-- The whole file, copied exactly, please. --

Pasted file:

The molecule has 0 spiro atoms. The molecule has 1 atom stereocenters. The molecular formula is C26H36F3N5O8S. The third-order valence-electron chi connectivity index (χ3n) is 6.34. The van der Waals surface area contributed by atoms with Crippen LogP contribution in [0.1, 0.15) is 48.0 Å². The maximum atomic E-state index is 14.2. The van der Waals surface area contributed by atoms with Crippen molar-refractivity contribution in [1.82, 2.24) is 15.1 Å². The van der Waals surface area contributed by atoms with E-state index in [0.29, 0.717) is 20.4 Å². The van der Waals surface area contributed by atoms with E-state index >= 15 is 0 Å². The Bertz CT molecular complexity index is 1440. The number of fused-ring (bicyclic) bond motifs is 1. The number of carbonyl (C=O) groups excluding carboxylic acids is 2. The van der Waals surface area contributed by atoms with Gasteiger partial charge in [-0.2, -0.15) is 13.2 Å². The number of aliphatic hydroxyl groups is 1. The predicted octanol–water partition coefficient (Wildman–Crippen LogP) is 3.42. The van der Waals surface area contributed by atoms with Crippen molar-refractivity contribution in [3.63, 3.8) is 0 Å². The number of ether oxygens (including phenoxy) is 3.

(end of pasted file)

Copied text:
The molecule has 0 spiro atoms. The molecule has 1 atom stereocenters. The molecular formula is C26H36F3N5O8S. The third-order valence-electron chi connectivity index (χ3n) is 6.34. The van der Waals surface area contributed by atoms with Crippen LogP contribution in [0.1, 0.15) is 48.0 Å². The maximum atomic E-state index is 14.2. The van der Waals surface area contributed by atoms with Crippen molar-refractivity contribution in [1.82, 2.24) is 15.1 Å². The van der Waals surface area contributed by atoms with E-state index in [0.29, 0.717) is 20.4 Å². The van der Waals surface area contributed by atoms with E-state index >= 15 is 0 Å². The Bertz CT molecular complexity index is 1440. The number of fused-ring (bicyclic) bond motifs is 1. The number of carbonyl (C=O) groups excluding carboxylic acids is 2. The van der Waals surface area contributed by atoms with Gasteiger partial charge in [-0.2, -0.15) is 13.2 Å². The number of aliphatic hydroxyl groups is 1. The predicted octanol–water partition coefficient (Wildman–Crippen LogP) is 3.42. The van der Waals surface area contributed by atoms with Crippen molar-refractivity contribution in [3.63, 3.8) is 0 Å². The number of ether oxygens (including phenoxy) is 3.